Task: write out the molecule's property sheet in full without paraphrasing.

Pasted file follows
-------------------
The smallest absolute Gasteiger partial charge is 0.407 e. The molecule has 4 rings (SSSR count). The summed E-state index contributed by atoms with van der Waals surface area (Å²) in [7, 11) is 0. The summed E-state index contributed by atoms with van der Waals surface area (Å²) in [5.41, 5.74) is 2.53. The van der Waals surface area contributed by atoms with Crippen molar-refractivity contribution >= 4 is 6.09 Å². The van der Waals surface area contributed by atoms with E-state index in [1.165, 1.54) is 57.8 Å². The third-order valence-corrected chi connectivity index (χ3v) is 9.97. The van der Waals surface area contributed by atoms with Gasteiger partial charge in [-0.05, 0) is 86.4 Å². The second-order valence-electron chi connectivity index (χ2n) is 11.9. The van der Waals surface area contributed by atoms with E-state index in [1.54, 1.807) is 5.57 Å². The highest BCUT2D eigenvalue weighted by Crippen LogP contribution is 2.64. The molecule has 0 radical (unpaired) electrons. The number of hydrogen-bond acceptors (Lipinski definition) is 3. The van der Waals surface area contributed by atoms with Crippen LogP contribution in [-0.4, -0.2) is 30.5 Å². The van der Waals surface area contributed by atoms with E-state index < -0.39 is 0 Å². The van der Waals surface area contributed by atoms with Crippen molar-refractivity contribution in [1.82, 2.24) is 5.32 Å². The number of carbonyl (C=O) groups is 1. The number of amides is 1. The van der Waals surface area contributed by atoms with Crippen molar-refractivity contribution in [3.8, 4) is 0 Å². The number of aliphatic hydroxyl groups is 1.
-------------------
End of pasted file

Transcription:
The smallest absolute Gasteiger partial charge is 0.407 e. The molecule has 4 rings (SSSR count). The summed E-state index contributed by atoms with van der Waals surface area (Å²) in [7, 11) is 0. The summed E-state index contributed by atoms with van der Waals surface area (Å²) in [5.41, 5.74) is 2.53. The van der Waals surface area contributed by atoms with Crippen molar-refractivity contribution >= 4 is 6.09 Å². The van der Waals surface area contributed by atoms with E-state index in [1.165, 1.54) is 57.8 Å². The third-order valence-corrected chi connectivity index (χ3v) is 9.97. The van der Waals surface area contributed by atoms with Gasteiger partial charge in [-0.05, 0) is 86.4 Å². The second-order valence-electron chi connectivity index (χ2n) is 11.9. The van der Waals surface area contributed by atoms with E-state index in [1.54, 1.807) is 5.57 Å². The highest BCUT2D eigenvalue weighted by Crippen LogP contribution is 2.64. The molecule has 0 radical (unpaired) electrons. The number of hydrogen-bond acceptors (Lipinski definition) is 3. The van der Waals surface area contributed by atoms with Crippen LogP contribution in [-0.4, -0.2) is 30.5 Å². The van der Waals surface area contributed by atoms with E-state index < -0.39 is 0 Å². The van der Waals surface area contributed by atoms with Crippen molar-refractivity contribution in [1.82, 2.24) is 5.32 Å². The number of carbonyl (C=O) groups is 1. The number of amides is 1. The van der Waals surface area contributed by atoms with Crippen molar-refractivity contribution in [3.8, 4) is 0 Å². The number of aliphatic hydroxyl groups is 1.